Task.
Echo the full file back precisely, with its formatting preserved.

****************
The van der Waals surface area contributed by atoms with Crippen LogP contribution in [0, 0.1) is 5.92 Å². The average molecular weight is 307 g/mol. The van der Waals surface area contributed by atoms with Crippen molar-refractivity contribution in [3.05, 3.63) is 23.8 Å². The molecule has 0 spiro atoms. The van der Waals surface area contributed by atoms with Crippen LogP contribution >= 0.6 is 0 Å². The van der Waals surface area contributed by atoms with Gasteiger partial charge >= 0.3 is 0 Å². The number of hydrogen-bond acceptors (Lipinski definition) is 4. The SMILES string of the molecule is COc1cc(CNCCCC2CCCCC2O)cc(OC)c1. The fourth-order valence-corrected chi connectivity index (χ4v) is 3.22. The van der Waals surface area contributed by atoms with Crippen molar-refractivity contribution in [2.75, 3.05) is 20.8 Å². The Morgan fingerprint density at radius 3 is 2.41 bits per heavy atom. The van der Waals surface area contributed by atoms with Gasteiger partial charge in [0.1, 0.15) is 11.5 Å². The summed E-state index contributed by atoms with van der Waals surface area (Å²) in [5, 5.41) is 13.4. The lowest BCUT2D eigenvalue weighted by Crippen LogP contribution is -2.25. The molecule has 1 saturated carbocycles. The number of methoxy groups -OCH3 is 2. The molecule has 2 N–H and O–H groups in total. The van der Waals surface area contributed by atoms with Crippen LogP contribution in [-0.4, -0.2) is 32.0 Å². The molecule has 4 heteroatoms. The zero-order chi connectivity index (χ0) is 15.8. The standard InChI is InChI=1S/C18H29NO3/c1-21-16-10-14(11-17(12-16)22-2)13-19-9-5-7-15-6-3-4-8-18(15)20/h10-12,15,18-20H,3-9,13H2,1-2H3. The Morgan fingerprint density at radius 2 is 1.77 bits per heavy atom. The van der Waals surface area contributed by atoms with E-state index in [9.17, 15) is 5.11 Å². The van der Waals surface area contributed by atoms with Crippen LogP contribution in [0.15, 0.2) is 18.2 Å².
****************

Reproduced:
The van der Waals surface area contributed by atoms with Crippen LogP contribution in [0, 0.1) is 5.92 Å². The average molecular weight is 307 g/mol. The van der Waals surface area contributed by atoms with Crippen molar-refractivity contribution in [3.05, 3.63) is 23.8 Å². The molecule has 0 spiro atoms. The van der Waals surface area contributed by atoms with Crippen LogP contribution >= 0.6 is 0 Å². The van der Waals surface area contributed by atoms with Gasteiger partial charge >= 0.3 is 0 Å². The number of hydrogen-bond acceptors (Lipinski definition) is 4. The SMILES string of the molecule is COc1cc(CNCCCC2CCCCC2O)cc(OC)c1. The fourth-order valence-corrected chi connectivity index (χ4v) is 3.22. The van der Waals surface area contributed by atoms with Crippen molar-refractivity contribution in [2.75, 3.05) is 20.8 Å². The Morgan fingerprint density at radius 3 is 2.41 bits per heavy atom. The van der Waals surface area contributed by atoms with Gasteiger partial charge in [0.1, 0.15) is 11.5 Å². The summed E-state index contributed by atoms with van der Waals surface area (Å²) in [5, 5.41) is 13.4. The lowest BCUT2D eigenvalue weighted by Crippen LogP contribution is -2.25. The molecule has 1 saturated carbocycles. The number of methoxy groups -OCH3 is 2. The molecule has 2 N–H and O–H groups in total. The van der Waals surface area contributed by atoms with Crippen LogP contribution in [-0.4, -0.2) is 32.0 Å². The molecule has 4 heteroatoms. The zero-order chi connectivity index (χ0) is 15.8. The standard InChI is InChI=1S/C18H29NO3/c1-21-16-10-14(11-17(12-16)22-2)13-19-9-5-7-15-6-3-4-8-18(15)20/h10-12,15,18-20H,3-9,13H2,1-2H3. The Morgan fingerprint density at radius 2 is 1.77 bits per heavy atom. The van der Waals surface area contributed by atoms with E-state index in [9.17, 15) is 5.11 Å². The van der Waals surface area contributed by atoms with Crippen LogP contribution in [0.15, 0.2) is 18.2 Å².